Amazon spokesperson Jay Carney told CNBC Tuesday the financial handouts were not a primary factor in the company’s decision. He also disputed the premise that the $2.8 million being spent on financial incentives for a thriving $800 billion company would be better spent on social services for the existing population.

“We really are confident that these performance-based incentives will absolutely pay for themselves and then some for each community,” he told CNBC.

Seattle has seen some benefits from hosting Amazon’s primary headquarters as the company has grown, but it has faced challenges as well. As home values rose, so did homelessness, and Amazon campaigned aggressively against a corporate tax to fund homeless services. The company and the other cities partnering with it can learn from that experience.

“Especially if they’re getting public subsidies, we should hold them to account for how they participate in their community,” Parilla said. “Being blind to the inequality in their backyard while accepting a lot of incentives I don’t think behooves them either.”

Amazon laid out all the incentives promised by New York, Virginia, and Tennessee in its own press release, an unusual disclosure that left LeRoy suspicious that more details may be coming down the line as the deal progresses.

“It looks to us like Amazon is trying to control the message about the tax breaks they’ve gotten,” he said.

Rep. Don Beyer, D-Va., said the agreement reached with Amazon will make Norther Virginia “an economic engine of the nation,” but he also promised to ensure that the legitimate concerns his constituents have about it are addressed.

“Everything in my career -- in the private sector and as a Virginia public official -- has taught me that communities rise and fall together. The infusion of jobs and investment that Amazon will bring to the region will benefit many people who will never collect an Amazon paycheck,” Beyer said.

While some celebrated the expected influx of high-paying jobs and well-educated upper middle-class residents, others balked at the prospect of 25,000 more people cramming themselves into already-congested communities.

"Arlington and our region already have an affordable housing crisis due to gentrification and rising rents, which so-called HQ2 will surely exacerbate,” said Alex Howe of Metro DC Democratic Socialists of America Northern Virginia Branch, one of the leaders of the Obviously Not DMV campaign. “We shouldn't be giving billions away to one of the biggest companies in the world when our schools are already at capacity and our transit crumbling across the region with no clear solution planned even before the impact of HQ2.”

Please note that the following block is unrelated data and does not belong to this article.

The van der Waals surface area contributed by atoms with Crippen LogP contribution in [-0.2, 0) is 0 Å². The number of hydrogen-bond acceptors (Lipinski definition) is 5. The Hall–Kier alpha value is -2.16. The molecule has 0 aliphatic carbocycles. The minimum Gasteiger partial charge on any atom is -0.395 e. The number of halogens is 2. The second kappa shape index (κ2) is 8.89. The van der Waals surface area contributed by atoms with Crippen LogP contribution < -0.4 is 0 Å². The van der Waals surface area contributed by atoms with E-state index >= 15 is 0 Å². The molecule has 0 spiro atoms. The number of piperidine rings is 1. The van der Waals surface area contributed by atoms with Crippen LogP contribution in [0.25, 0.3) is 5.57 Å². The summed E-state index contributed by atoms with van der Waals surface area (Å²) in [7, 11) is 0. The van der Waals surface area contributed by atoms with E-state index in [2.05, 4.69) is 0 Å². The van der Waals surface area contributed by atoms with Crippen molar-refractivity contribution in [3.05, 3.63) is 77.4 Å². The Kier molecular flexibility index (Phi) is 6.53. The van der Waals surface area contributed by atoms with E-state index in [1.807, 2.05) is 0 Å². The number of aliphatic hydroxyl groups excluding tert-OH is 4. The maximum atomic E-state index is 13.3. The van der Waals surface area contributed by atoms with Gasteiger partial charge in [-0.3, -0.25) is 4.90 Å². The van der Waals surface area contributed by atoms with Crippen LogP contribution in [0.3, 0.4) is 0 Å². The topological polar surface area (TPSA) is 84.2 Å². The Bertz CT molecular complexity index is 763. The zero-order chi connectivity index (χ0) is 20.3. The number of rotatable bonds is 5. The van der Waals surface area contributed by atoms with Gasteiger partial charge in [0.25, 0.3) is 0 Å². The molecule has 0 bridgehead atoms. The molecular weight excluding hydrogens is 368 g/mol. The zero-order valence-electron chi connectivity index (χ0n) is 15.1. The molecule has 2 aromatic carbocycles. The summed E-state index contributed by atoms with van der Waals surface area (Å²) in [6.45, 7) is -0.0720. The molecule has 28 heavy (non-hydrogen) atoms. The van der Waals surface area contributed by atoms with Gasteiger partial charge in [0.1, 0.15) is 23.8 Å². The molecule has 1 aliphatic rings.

Amazon’s detractors have questioned whether pouring more money into already-prosperous neighborhoods of two of the nation’s most economically-active metropolitan areas is the most effective use of $5 billion. However, it was predictable that the company put its bottom line above the impact such an investment could have on a city like Pittsburgh or Newark.

“I think it would be hard for Amazon’s decision-makers to argue to their shareholders that we thought business would benefit more from New York and D.C. but we felt a duty to put it somewhere else,” Parilla said.

Amazon needs very educated, very skilled workers and many of the finalists with greater economic need could not guarantee that kind of talent pool.

“You’d have to have the burden of proving there’s a workforce there that Amazon wants and needs The only place on Earth you’re going to find workforce skills you must have to be globally dominant is in the most densely-congested cities on Earth,” Starner said.

Some critics have alleged Amazon misled local governments and used the drawn-out bidding process to collect data on major cities across the country that no other company is privy to.

“There is no HQ2,” New York State Assemblyman Ron Kim and Fordham law professor Zephyr Teachout argued in a New York Times op-ed Friday. “Instead, Amazon is expected to announce a fairly routine expansion, adding new satellites in Queens and in Northern Virginia. The countless hours spent courting Amazon were undoubtedly valuable for Amazon: the company gained free media coverage and untold amounts of economic data from each bidding city.”

The Open Markets Institute is calling for officials to disclose the details of all proposed HQ2 deals and demanding an investigation of what it called Amazon’s “bait-and-switch” campaign.

“Amazon demanded subsidies and terms from cities all over the country, demanded those terms be kept secret, then reneged on its promise to locate thousands of jobs,” said Barry Lynn, the organization’s executive director. “Amazon is now treating even the biggest of American cities with the same disrespect it shows for the suppliers and the merchants who depend on its website to reach customers.”

City and state legislators in New York are talking about efforts to fight the agreement or even cancel the tax breaks Cuomo has promised. It is unclear how much power they have to do that, but the governor is reportedly eyeing a planning procedure that would at least bypass a zoning review by the City Council.

“I guarantee you Amazon has done its homework. I’d be highly confident in saying these deals in all three of these cities, they’re going to get done,” Starner said.

After drawing the nation’s attention to its headquarters search and stretching the process out for over a year, Amazon must now figure out how to integrate with its new communities and ameliorate the inevitable growing pains, while local governments need to prepare for an influx of thousands of workers without dragging down the quality of life for current residents.

“My sense is the eyes of the world are watching this, and I hope what these cities and Amazon have landed on ends up being positive for these local communities,” Parilla said, “and if they can showcase there can be a public-private partnership that works for people, that can be a model.”